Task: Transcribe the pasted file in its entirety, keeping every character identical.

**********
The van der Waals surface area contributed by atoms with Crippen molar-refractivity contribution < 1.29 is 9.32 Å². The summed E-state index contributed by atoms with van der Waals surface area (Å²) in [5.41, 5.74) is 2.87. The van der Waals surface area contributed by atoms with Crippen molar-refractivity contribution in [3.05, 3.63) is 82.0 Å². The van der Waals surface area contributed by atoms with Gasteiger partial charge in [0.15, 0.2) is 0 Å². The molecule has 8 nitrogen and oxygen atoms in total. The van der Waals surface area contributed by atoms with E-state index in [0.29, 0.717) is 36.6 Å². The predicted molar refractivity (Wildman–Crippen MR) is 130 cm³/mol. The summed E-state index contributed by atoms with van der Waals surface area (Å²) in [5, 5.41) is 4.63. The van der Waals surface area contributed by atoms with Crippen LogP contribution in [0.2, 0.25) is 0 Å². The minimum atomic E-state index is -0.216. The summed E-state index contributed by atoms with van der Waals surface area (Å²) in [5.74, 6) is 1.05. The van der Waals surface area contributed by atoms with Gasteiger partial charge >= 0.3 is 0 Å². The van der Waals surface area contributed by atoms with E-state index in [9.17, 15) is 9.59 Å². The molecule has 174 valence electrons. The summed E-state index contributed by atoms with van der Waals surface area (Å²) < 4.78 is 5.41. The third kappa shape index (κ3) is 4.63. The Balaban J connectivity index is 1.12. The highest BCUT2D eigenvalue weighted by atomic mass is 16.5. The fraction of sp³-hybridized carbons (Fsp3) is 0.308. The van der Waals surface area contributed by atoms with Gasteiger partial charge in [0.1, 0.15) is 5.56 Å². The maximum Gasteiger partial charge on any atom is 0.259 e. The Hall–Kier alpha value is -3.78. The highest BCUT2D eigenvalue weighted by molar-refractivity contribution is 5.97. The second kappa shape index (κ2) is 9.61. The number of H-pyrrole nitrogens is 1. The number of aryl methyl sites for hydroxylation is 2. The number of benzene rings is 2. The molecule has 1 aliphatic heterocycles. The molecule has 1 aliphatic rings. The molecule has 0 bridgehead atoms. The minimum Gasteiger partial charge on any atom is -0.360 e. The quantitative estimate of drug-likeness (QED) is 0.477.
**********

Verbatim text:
The van der Waals surface area contributed by atoms with Crippen molar-refractivity contribution < 1.29 is 9.32 Å². The summed E-state index contributed by atoms with van der Waals surface area (Å²) in [5.41, 5.74) is 2.87. The van der Waals surface area contributed by atoms with Crippen molar-refractivity contribution in [3.05, 3.63) is 82.0 Å². The van der Waals surface area contributed by atoms with Gasteiger partial charge in [0.15, 0.2) is 0 Å². The molecule has 8 nitrogen and oxygen atoms in total. The van der Waals surface area contributed by atoms with E-state index in [0.29, 0.717) is 36.6 Å². The predicted molar refractivity (Wildman–Crippen MR) is 130 cm³/mol. The summed E-state index contributed by atoms with van der Waals surface area (Å²) in [5, 5.41) is 4.63. The van der Waals surface area contributed by atoms with Crippen LogP contribution in [0.2, 0.25) is 0 Å². The minimum atomic E-state index is -0.216. The summed E-state index contributed by atoms with van der Waals surface area (Å²) in [5.74, 6) is 1.05. The van der Waals surface area contributed by atoms with Gasteiger partial charge >= 0.3 is 0 Å². The van der Waals surface area contributed by atoms with E-state index in [9.17, 15) is 9.59 Å². The molecule has 174 valence electrons. The summed E-state index contributed by atoms with van der Waals surface area (Å²) < 4.78 is 5.41. The third kappa shape index (κ3) is 4.63. The Balaban J connectivity index is 1.12. The highest BCUT2D eigenvalue weighted by atomic mass is 16.5. The fraction of sp³-hybridized carbons (Fsp3) is 0.308. The van der Waals surface area contributed by atoms with Gasteiger partial charge in [0.1, 0.15) is 5.56 Å². The maximum Gasteiger partial charge on any atom is 0.259 e. The Hall–Kier alpha value is -3.78. The highest BCUT2D eigenvalue weighted by molar-refractivity contribution is 5.97. The second kappa shape index (κ2) is 9.61. The number of H-pyrrole nitrogens is 1. The number of aryl methyl sites for hydroxylation is 2. The number of benzene rings is 2. The molecule has 1 aliphatic heterocycles. The molecule has 1 aliphatic rings. The molecule has 0 bridgehead atoms. The minimum Gasteiger partial charge on any atom is -0.360 e. The quantitative estimate of drug-likeness (QED) is 0.477.